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Could drones launch satellites into space by cracking one giant whip?
Of all the ways we’ve found to sling stuff into space, a patented method that combines cutting-edge drone technology with good old-fashioned physics — the kind that even Indiana Jones would probably admire — may be the wildest one we’ve seen yet.
As first reported by GeekWire, Amazon has patented a satellite-launching process that, while untested at full scale, aims to summon the power of wave motion to catapult a payload into orbit, using a team of drones attached to an enormous whip to create an undulating effect along the whip’s length. The idea would be to release the satellite, positioned at the end, at just the right moment of upswing to send it on a trajectory toward the stratosphere.The whip would be tethered at one end to an oceangoing ship to provide a stable base from which to create the whip’s wave effect. With the satellite payload at the other end, each piece of the small drone army would fly up and down at programmed intervals to get the whole thing bouncing in a snaky, rhythmic amplitude — similar, in principle, to the frequency-magnifying winds that famously contributed to the collapse of the 1940 Tacoma Narrows suspension bridge…except without the disastrous outcome.
Scale is everything here — and in this case, it’s gigantic. Via the patent filing, the whip itself would have to exceed 10 miles in length in order to achieve the kind of altitude (and amplitude) to help its payload reach escape velocity. During launch, “the second end of the cable may reach, at its highest point, an altitude of up to approximately 500 feet, 2000 feet, or 60,000-70,000 feet (approximately 11-13 miles),” the patent states.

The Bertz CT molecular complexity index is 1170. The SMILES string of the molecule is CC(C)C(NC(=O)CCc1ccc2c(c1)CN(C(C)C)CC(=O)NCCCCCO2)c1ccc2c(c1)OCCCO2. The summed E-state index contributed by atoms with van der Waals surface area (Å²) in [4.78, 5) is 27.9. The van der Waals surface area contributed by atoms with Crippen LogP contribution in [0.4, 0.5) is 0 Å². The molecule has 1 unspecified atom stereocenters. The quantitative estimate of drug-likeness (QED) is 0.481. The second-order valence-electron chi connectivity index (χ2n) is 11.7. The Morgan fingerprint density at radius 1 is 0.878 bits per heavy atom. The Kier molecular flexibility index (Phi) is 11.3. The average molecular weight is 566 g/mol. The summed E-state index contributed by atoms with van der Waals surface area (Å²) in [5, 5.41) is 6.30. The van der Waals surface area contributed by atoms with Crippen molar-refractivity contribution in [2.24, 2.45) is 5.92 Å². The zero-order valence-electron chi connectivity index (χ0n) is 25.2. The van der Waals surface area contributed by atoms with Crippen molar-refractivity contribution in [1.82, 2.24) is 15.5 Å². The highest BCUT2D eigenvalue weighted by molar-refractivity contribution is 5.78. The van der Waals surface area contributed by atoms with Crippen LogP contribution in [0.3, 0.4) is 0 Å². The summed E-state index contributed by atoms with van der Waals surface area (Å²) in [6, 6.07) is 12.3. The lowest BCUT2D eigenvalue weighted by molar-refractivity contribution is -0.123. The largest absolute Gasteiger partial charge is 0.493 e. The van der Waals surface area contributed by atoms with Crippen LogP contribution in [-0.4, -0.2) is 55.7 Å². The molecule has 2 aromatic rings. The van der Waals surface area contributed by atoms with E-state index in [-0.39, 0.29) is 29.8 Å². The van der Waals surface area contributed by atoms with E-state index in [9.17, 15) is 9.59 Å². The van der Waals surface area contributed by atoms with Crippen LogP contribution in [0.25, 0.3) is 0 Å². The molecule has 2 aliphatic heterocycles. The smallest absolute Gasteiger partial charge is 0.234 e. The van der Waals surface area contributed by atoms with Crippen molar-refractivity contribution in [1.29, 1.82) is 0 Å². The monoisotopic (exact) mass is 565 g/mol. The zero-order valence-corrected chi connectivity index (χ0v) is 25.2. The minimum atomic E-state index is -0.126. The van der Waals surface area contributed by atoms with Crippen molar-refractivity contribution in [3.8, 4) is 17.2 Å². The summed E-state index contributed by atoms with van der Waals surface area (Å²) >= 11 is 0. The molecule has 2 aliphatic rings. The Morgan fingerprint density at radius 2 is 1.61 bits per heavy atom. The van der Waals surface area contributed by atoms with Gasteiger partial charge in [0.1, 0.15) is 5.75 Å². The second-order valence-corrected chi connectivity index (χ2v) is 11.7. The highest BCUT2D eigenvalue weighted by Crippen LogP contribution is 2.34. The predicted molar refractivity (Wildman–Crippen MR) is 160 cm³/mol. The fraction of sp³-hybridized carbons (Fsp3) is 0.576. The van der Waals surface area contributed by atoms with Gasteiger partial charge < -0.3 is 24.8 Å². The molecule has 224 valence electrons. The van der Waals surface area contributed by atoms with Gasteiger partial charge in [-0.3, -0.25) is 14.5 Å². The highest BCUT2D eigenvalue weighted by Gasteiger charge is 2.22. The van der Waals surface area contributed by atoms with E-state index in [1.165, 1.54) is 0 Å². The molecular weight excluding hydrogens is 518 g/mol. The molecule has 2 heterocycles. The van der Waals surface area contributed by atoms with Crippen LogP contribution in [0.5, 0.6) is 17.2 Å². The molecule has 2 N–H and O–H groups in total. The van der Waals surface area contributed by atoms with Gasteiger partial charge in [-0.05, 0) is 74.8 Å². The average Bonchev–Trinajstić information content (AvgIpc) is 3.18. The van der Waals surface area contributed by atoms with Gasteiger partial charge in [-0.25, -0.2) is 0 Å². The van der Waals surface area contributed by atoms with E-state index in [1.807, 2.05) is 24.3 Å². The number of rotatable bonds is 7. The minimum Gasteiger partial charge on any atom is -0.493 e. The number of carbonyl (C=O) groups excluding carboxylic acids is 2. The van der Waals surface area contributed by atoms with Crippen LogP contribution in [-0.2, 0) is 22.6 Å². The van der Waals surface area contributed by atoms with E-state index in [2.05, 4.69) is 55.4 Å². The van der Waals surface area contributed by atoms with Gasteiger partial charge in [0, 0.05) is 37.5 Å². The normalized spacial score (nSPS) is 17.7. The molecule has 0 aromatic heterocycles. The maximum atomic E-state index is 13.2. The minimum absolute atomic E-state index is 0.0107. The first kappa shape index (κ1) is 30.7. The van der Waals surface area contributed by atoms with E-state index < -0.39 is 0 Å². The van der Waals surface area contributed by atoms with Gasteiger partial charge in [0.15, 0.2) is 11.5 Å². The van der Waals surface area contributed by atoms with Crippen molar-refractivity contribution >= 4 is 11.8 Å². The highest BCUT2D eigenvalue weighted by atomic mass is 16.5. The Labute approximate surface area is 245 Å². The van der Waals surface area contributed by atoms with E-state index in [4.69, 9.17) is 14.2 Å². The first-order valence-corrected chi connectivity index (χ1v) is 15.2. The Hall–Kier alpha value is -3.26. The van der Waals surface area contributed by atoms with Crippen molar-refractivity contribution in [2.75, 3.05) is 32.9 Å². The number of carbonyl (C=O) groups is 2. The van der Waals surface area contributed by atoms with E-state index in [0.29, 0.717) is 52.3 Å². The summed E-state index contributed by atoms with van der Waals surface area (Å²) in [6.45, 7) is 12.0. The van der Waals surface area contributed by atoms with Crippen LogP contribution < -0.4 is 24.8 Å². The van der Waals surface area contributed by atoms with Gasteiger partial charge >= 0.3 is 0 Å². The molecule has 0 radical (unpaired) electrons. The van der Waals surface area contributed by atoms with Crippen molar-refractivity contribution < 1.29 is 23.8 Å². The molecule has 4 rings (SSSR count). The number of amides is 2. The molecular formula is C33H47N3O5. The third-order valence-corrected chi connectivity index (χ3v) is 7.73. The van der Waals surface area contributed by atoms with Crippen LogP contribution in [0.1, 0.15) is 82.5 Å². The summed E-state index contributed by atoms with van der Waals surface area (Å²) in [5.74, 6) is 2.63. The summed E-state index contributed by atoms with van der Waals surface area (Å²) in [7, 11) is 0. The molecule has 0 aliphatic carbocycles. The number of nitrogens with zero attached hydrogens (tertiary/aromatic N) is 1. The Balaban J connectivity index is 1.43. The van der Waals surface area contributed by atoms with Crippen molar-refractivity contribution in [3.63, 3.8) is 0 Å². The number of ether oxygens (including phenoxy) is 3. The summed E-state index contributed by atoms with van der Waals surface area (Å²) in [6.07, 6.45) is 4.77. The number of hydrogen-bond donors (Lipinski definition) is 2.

The so-called “energy-efficient launch system for aerial vehicles” represents one way to potentially reduce the high cost of deploying large numbers of satellites like those used in Amazon’s Project Kuiper, which aims to provide global broadband via satellites hovering in low Earth orbit. “The launch of a payload at such high altitudes and high speeds may be achieved using the energy-efficient, controlled, and repeatable launch process … which provides at least efficiency, cost, and safety improvements over conventional rocket fuel-based launch systems that require substantial amounts of fuel to be carried and burned by the payload to be launched,” the filing explains.
For now, it’s only a concept, and like many patents, it’s an idea that may remain a paper daydream for the foreseeable future. But just in case evidence one day does emerge of Amazon actually attempting to crack an epically scaled space whip, we’ve got Indy on speed dial to get the knee-jerk reaction from an experienced pro.